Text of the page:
Lindsay said...

I thought this post was really interesting. One thing I've noticed is when I used to play college rugby and even now when I attend games, men on the sidelines or men's players who don't know me well feel they have to explain to me what's going on. I know I have twice the amount of rugby experience as all of them and they assume I don't know anything. When I was a college freshmen, all the male players treated me like I'd never seen a rugby ball before. Turned out they didn't know much about the game and I had to teach them some of the rules.

I handle the situations in the same way you do. Mostly because I'm not quick enough to come up with a smart-ass comment

I was the sports writer for our college paper for a semester, and I can't remember any situations where people were intentionally or unintentionally sexist.

And One said...

Hey - I was talking about this topic the other day over at Black Fives blog. Claude Johnson ran a piece about people who say Obama isn't "black" enough and how ridiculous that is as a concept.

Here's the comment I posted:

As a woman, this hits home. Do I throw like a girl? No. Is that an insulting reference? Yes. Do I represent all women? No. Are references to me qualified by physical descriptions? Yes. Are references to men prefaced by height and weight? Rarely.

Is it wrong to have gender-specific organizations if the eventual goal isn’t mainstream integration? I don’t know. Is being apart the same as being equal? No. Am I tired of being a “female sports writer” when my peers are simply “sports writers”? Yes.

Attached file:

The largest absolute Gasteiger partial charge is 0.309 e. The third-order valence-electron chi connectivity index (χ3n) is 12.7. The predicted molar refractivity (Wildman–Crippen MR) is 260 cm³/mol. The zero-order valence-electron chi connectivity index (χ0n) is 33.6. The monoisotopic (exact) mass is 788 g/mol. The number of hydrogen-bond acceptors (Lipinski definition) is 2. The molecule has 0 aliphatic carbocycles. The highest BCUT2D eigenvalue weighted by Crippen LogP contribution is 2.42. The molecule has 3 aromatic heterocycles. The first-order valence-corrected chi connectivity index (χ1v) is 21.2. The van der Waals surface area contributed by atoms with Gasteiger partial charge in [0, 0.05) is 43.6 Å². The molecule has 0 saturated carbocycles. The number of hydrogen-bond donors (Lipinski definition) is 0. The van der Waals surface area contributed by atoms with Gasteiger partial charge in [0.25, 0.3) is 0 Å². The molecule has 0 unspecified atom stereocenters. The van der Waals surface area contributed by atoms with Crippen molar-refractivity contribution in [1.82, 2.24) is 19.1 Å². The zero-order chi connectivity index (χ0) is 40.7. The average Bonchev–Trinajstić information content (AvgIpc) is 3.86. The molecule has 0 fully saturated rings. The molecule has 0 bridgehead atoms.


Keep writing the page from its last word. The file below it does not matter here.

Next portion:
So what does it mean to be a woman? I hate to shop, I hate to dress up, I hate to cook; am I not woman enough? [Shrugs] Is there a point to discussing whether someone is woman (or black) enough? If so, I haven’t found it yet.

I am who I am. No label will ever capture the wonder/beauty/individuality/soul of a human being.

In the meantime, there’s so much to do, so much to see, so many people to hug. Let’s have a Label-Less Day and see what happens.

Apryl DeLancey said...

Lindsay, I'm glad you never experienced any misogyny while you were a writer. The rugby tales don't surprise me.

Yes! Label-free! I try so hard at that. This is why I cover everything with the same enthusiasm. I like no labels because we are all individual regardless of our demographic. Let's start pushing for label-free living!

Lindsay said...

Great point Carolyn! The worst is when I actually find myself falling into the trap of being a certain way, as in actually trying to act, look or dress a certain way just to impress someone else or try to fit in.

It's scary that people do it without even realizing it sometimes!

Doret said...

The You Tube clip was perfect as always. How long does it usually take to find those. I don't know why this still happens its 2008, woman watch and play sports, its not a radical idea. The other day I turned passed a womens college basketball game -two men were calling the game. I am okay with that but why can't two women call a mens game, it just doesn't seem right. And I am still waiting for a woman to do MNF. Any guesses on when that will happen. I usually prefer female reporters in the box, they don't try to out talk each other or prove how much they know about the sport, and they're always familiar with the game.

Apryl DeLancey said...

Thanks Doret! It does not take me very long to find a video, I guess I get lucky! I wish women would be commentators in all mainstream sports myself. Someday, we'll have Carolyn's label-free world!